Salvo D’Acquisto was born in the Italian city of Naples in 1920. He was the eldest of eight siblings. He joined the Italian Army and police force, known as the Carabinieri when he was 19. He was sent to North Africa to serve for a few years. He was a devout Catholic and a formidable leader. But have you heard about his heroic act in 1943?
Two Germans were killed in 1943 while mishandling ammunition. In response, the Nazis rounded up 22 locals and forced them to dig their graves before being executed. Salvo D’Acquisto “confessed” to the crime to save them. He was performed instead of the other 22, thereby saving their lives.
Salvo D’Acquisto’s Early Life
Salvo D’acquisto was born on October 15, 1920, in Antignano, via San Gennaro, in a four-story building known as Villa Alba. His father, Salvatore, is from Palermo, and his mother, Ines, is from Naples. Except for growing up in a strict Catholic environment and attending the Salesian asylum from the daughters of Mary Help of Christians in Vomero via Alvino, he was the first of five children, the others being Frank, Rosario, Erminia, and Alexander.
Following elementary school and averages, he enrolled in high school Giambattista Vico which terminated which received a military card for calling lever; on August 15, 1939, he enlisted as a volunteer-in-Carabinieri, whose weapon played or played the maternal grandfather and three uncles. (Source: Eduka Life)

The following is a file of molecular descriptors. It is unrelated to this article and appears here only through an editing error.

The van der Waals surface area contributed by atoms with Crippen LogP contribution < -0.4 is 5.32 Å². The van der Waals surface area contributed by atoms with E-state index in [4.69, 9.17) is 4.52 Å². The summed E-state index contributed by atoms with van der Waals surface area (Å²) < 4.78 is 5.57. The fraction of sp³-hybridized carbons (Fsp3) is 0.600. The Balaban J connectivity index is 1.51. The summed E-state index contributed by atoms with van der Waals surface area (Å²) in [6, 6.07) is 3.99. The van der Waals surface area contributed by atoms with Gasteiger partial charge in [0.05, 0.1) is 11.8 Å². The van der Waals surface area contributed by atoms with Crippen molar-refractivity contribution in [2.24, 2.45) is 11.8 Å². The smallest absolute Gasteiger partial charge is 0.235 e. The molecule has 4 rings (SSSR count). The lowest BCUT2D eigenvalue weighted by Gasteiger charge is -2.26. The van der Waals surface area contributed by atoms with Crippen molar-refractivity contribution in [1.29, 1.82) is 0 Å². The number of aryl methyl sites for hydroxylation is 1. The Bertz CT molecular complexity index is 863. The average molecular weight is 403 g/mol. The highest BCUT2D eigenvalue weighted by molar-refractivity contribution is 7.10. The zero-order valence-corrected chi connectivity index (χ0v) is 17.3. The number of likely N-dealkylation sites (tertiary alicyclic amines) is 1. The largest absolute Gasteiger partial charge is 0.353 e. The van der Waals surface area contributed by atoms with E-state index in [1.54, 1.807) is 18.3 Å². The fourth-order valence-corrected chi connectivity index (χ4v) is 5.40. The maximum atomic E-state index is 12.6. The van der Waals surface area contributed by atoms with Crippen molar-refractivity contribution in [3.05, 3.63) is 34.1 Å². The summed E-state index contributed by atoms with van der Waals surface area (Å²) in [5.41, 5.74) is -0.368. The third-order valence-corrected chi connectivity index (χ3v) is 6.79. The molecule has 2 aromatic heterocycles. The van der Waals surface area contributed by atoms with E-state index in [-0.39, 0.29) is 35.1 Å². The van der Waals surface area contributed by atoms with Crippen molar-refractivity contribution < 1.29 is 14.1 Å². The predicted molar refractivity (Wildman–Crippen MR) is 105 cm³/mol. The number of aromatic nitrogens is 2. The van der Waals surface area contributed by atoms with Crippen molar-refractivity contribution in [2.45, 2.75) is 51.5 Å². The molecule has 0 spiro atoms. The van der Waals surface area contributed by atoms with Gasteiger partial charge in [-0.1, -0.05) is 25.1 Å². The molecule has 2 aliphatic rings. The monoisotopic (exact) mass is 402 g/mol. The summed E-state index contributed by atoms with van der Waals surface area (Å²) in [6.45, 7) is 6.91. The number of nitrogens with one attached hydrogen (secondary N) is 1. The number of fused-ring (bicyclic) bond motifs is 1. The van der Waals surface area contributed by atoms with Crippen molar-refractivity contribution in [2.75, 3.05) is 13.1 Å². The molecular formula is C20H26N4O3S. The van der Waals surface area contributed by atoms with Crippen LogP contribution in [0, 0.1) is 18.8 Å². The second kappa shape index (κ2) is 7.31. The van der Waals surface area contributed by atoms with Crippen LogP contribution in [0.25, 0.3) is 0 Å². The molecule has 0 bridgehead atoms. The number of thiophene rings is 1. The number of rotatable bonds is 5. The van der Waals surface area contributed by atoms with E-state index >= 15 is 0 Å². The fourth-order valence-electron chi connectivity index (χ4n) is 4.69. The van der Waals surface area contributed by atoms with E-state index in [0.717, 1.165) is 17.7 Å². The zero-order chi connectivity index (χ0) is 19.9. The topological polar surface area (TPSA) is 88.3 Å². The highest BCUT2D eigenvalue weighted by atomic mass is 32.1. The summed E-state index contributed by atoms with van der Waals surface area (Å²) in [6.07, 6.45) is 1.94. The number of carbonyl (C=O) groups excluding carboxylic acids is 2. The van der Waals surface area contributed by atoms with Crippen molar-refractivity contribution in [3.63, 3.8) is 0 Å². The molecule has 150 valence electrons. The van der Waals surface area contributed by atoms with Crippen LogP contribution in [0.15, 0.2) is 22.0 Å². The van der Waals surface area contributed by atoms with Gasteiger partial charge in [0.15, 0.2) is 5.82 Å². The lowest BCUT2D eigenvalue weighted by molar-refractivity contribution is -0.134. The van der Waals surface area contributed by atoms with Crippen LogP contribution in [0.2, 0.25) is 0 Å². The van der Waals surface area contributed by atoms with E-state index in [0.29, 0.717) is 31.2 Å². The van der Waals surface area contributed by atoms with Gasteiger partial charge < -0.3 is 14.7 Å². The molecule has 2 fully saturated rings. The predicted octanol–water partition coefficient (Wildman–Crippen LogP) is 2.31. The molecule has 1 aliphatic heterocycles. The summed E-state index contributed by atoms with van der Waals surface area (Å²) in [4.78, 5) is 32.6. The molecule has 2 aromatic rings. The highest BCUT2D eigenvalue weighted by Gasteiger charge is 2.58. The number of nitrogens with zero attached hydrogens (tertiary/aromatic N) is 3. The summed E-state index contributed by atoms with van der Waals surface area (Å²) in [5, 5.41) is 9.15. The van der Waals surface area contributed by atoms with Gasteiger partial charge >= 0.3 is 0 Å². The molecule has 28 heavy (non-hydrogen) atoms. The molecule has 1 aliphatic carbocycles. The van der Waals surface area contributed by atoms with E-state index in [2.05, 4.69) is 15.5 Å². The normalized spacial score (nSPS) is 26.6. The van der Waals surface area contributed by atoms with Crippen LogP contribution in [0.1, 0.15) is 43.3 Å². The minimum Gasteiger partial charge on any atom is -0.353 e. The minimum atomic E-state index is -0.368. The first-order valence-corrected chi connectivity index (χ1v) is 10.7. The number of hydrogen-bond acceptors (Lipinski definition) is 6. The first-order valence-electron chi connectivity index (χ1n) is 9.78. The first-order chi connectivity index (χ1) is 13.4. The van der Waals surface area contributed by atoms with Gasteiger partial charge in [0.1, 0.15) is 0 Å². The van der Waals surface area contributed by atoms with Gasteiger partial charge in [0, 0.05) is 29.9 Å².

The Heroic Act and Sacrifice of a True Hero
On September 23, raids were carried out that resulted in the capture of 22 people chosen randomly from the local population while an armed team forcibly removed Salvo D’acquisto from the barracks and the door in Palidoro’s main square, along with the other hostages.
Deputy Brigadier is separated from the raked, kept in check by the German military, who do not miss him with a stick and hit him: he, however, maintains a dignified demeanor. When the Germans ask CK D for the names of those responsible, he responds that the explosion was accidental: in short, there aren’t any.
Following that, the hostages are taken out of the country: the raked are given spades and forced to dig a mass grave in preparation for execution. Excavations last a few hours; however, except for purchase, all hostages are unexpectedly released. The latter is the self-reproach of the attack, even if you are not responsible, to save the lives of twenty-two prisoners, who are immediately released and run away.
Salvo D’acquisto remains in the pit ahead of the platoon, ready to carry out the execution. Before being killed, he screams, Long live Italy! Before being shot without mercy by the Germans. The military then covers his body with the soil dug up earlier. He was younger than 23 years. Today, monuments, avenues, and barracks honor Salvo D’acquisto and his sacrifice.
Pope John Paul II also remembered him in a speech to the police on February 26, 2001, saying:
The history of the Carabinieri proves that you can reach the peak of Holiness in the fulfillment of the duties of its faithful and generous. I think, here, your colleague, vice brigadier Salvo D’acquisto, Gold Medal of military valor, whose cause of beatification is underway.Pope John Paul II
(Source: Eduka Life)